Tail Lights

Tail Light Test
Quick test of LEDs at 20 mA drive in full sunlight. The one on the right is a flasher, and is off at the moment.

When one of my friends gave me a warning about trailers being invisible, I decided it would be nice to have flashing tail lights. But would LEDs be bright enough to see in daylight?

In the picture above, the LED on the left is a 5 mm diameter 8500 mcd LED with a 30° viewing angle. The one on the right is a 10 mm jumbo LED, that automatically flashes at a rate of a few times a second. Each was 99¢ at Halted, a local electronics surplus store. Unfortunately, they were sold out of the non-flashing jumbo LED, which would have been only 19¢ or so.

Even discounting the intermittent nature of the jumbo LED, the smaller one was much brighter, and clearly visible in daylight with a 20 mA forward current. I will drive at the recommended current of 30 mA in the actual trailer.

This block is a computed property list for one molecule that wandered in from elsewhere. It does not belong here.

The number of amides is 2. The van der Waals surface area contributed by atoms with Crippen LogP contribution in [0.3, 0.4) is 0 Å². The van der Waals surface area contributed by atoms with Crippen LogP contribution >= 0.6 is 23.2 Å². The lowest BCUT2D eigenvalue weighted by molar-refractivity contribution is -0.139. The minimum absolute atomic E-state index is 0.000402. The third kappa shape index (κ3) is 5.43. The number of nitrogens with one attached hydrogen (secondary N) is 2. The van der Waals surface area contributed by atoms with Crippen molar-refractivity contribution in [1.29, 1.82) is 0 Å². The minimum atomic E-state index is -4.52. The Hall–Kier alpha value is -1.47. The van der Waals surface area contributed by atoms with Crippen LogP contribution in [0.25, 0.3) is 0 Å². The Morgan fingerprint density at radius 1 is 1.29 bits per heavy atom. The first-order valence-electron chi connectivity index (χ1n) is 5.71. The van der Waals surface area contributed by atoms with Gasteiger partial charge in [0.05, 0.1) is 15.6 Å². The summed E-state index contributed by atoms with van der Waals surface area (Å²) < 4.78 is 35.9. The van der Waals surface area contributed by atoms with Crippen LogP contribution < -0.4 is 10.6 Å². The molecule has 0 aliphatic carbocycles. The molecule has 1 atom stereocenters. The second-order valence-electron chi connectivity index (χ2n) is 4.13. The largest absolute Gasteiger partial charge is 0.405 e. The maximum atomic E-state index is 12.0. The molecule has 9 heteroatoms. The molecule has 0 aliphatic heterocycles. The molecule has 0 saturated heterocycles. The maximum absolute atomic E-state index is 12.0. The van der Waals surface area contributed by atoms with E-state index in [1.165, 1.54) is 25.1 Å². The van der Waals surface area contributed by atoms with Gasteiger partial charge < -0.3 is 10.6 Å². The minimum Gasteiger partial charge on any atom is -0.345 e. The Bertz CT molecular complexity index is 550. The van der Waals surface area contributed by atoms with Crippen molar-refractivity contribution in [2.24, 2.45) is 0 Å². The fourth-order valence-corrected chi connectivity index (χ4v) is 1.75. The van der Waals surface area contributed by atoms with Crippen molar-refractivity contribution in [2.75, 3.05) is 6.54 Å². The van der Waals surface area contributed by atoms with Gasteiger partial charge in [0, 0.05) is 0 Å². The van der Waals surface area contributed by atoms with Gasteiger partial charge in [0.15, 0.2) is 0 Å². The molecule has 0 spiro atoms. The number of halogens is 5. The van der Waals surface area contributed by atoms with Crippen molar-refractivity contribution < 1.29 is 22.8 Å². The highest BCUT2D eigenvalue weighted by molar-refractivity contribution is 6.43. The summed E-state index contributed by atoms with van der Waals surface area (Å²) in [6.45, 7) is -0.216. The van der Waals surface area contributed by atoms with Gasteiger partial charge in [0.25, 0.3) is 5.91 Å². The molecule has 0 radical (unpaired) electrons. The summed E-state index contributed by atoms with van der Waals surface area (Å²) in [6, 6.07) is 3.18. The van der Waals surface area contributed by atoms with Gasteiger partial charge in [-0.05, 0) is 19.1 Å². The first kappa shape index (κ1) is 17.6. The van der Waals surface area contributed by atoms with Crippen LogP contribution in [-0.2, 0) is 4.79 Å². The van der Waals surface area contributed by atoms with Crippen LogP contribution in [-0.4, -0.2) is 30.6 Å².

Closer view of the 8500 mcd LED in full sunlight.
Closer view of the 8500 mcd LED in full sunlight.

It would have been fun to control the tail lights with the same processor as the power transfer controller, opening up sophisticated possibilities such as turn signals, brake lights, and exotic flash patterns. However, as a safety feature, the tail lights must function at night, which means that I must power them from the batteries. The architecture of my design prohibits me from powering the processor from the batteries, because one of the design goals is to be able to run without a battery attached.  So the flasher circuit will be separate from the digital electronics.  I might even use discrete transistors, to avoid the need for a voltage regulator.

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